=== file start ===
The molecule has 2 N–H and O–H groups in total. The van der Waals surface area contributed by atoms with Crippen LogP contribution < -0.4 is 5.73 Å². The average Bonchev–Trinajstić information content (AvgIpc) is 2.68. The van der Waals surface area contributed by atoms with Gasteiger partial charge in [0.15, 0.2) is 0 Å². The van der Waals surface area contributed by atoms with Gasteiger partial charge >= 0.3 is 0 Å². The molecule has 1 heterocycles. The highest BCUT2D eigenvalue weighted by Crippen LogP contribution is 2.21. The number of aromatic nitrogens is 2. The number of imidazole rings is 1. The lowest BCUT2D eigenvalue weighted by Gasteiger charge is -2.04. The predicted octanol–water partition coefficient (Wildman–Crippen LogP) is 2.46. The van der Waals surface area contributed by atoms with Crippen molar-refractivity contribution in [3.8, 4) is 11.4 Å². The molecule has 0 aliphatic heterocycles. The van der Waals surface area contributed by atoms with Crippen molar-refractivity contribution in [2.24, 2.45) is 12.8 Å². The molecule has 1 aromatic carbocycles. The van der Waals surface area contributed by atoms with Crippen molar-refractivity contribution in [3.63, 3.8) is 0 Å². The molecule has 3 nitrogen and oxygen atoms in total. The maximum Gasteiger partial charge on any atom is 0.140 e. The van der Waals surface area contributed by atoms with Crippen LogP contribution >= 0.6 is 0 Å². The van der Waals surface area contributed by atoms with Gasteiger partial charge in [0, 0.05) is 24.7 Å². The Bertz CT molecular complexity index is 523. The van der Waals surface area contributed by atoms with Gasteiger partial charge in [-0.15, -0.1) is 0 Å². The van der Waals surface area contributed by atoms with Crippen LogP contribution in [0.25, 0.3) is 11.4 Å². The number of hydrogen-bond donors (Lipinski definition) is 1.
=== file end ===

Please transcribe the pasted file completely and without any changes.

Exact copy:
The molecule has 2 N–H and O–H groups in total. The van der Waals surface area contributed by atoms with Crippen LogP contribution < -0.4 is 5.73 Å². The average Bonchev–Trinajstić information content (AvgIpc) is 2.68. The van der Waals surface area contributed by atoms with Gasteiger partial charge in [0.15, 0.2) is 0 Å². The van der Waals surface area contributed by atoms with Gasteiger partial charge >= 0.3 is 0 Å². The molecule has 1 heterocycles. The highest BCUT2D eigenvalue weighted by Crippen LogP contribution is 2.21. The number of aromatic nitrogens is 2. The number of imidazole rings is 1. The lowest BCUT2D eigenvalue weighted by Gasteiger charge is -2.04. The predicted octanol–water partition coefficient (Wildman–Crippen LogP) is 2.46. The van der Waals surface area contributed by atoms with Crippen molar-refractivity contribution in [3.8, 4) is 11.4 Å². The molecule has 0 aliphatic heterocycles. The van der Waals surface area contributed by atoms with Crippen molar-refractivity contribution in [2.24, 2.45) is 12.8 Å². The molecule has 1 aromatic carbocycles. The van der Waals surface area contributed by atoms with Crippen molar-refractivity contribution in [3.63, 3.8) is 0 Å². The molecule has 3 nitrogen and oxygen atoms in total. The maximum Gasteiger partial charge on any atom is 0.140 e. The van der Waals surface area contributed by atoms with Crippen LogP contribution >= 0.6 is 0 Å². The van der Waals surface area contributed by atoms with Gasteiger partial charge in [0, 0.05) is 24.7 Å². The Bertz CT molecular complexity index is 523. The van der Waals surface area contributed by atoms with Gasteiger partial charge in [-0.15, -0.1) is 0 Å². The van der Waals surface area contributed by atoms with Crippen LogP contribution in [0.25, 0.3) is 11.4 Å². The number of hydrogen-bond donors (Lipinski definition) is 1.